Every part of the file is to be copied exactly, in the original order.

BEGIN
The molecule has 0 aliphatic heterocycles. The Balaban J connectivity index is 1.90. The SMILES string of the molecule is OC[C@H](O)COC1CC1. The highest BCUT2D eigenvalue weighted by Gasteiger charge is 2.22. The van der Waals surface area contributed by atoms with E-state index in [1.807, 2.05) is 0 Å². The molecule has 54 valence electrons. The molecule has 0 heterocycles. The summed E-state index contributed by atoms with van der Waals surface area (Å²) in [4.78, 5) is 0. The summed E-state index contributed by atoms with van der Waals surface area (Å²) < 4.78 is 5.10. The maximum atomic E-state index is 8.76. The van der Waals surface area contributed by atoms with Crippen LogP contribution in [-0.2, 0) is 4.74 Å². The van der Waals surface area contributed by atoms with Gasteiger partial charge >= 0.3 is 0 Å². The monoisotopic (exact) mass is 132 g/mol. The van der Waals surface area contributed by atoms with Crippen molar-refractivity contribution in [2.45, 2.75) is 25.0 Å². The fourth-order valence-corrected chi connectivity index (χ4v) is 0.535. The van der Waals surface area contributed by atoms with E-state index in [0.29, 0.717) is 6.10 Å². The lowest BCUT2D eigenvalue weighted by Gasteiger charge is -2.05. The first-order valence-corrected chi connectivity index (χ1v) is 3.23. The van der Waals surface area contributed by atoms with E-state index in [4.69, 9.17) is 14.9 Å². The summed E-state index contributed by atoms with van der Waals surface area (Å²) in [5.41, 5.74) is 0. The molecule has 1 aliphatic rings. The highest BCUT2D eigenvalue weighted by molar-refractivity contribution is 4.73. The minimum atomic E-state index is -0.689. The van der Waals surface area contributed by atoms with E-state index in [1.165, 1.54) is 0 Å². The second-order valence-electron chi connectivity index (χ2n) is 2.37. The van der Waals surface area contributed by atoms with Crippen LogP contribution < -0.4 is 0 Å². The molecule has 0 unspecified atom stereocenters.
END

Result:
The molecule has 0 aliphatic heterocycles. The Balaban J connectivity index is 1.90. The SMILES string of the molecule is OC[C@H](O)COC1CC1. The highest BCUT2D eigenvalue weighted by Gasteiger charge is 2.22. The van der Waals surface area contributed by atoms with E-state index in [1.807, 2.05) is 0 Å². The molecule has 54 valence electrons. The molecule has 0 heterocycles. The summed E-state index contributed by atoms with van der Waals surface area (Å²) in [4.78, 5) is 0. The summed E-state index contributed by atoms with van der Waals surface area (Å²) < 4.78 is 5.10. The maximum atomic E-state index is 8.76. The van der Waals surface area contributed by atoms with Crippen LogP contribution in [-0.2, 0) is 4.74 Å². The van der Waals surface area contributed by atoms with Gasteiger partial charge >= 0.3 is 0 Å². The monoisotopic (exact) mass is 132 g/mol. The van der Waals surface area contributed by atoms with Crippen molar-refractivity contribution in [2.45, 2.75) is 25.0 Å². The fourth-order valence-corrected chi connectivity index (χ4v) is 0.535. The van der Waals surface area contributed by atoms with E-state index in [0.29, 0.717) is 6.10 Å². The lowest BCUT2D eigenvalue weighted by Gasteiger charge is -2.05. The first-order valence-corrected chi connectivity index (χ1v) is 3.23. The van der Waals surface area contributed by atoms with E-state index in [4.69, 9.17) is 14.9 Å². The summed E-state index contributed by atoms with van der Waals surface area (Å²) in [5.41, 5.74) is 0. The molecule has 1 aliphatic rings. The highest BCUT2D eigenvalue weighted by molar-refractivity contribution is 4.73. The minimum atomic E-state index is -0.689. The van der Waals surface area contributed by atoms with E-state index in [1.165, 1.54) is 0 Å². The second-order valence-electron chi connectivity index (χ2n) is 2.37. The van der Waals surface area contributed by atoms with Crippen LogP contribution < -0.4 is 0 Å². The molecule has 0 unspecified atom stereocenters.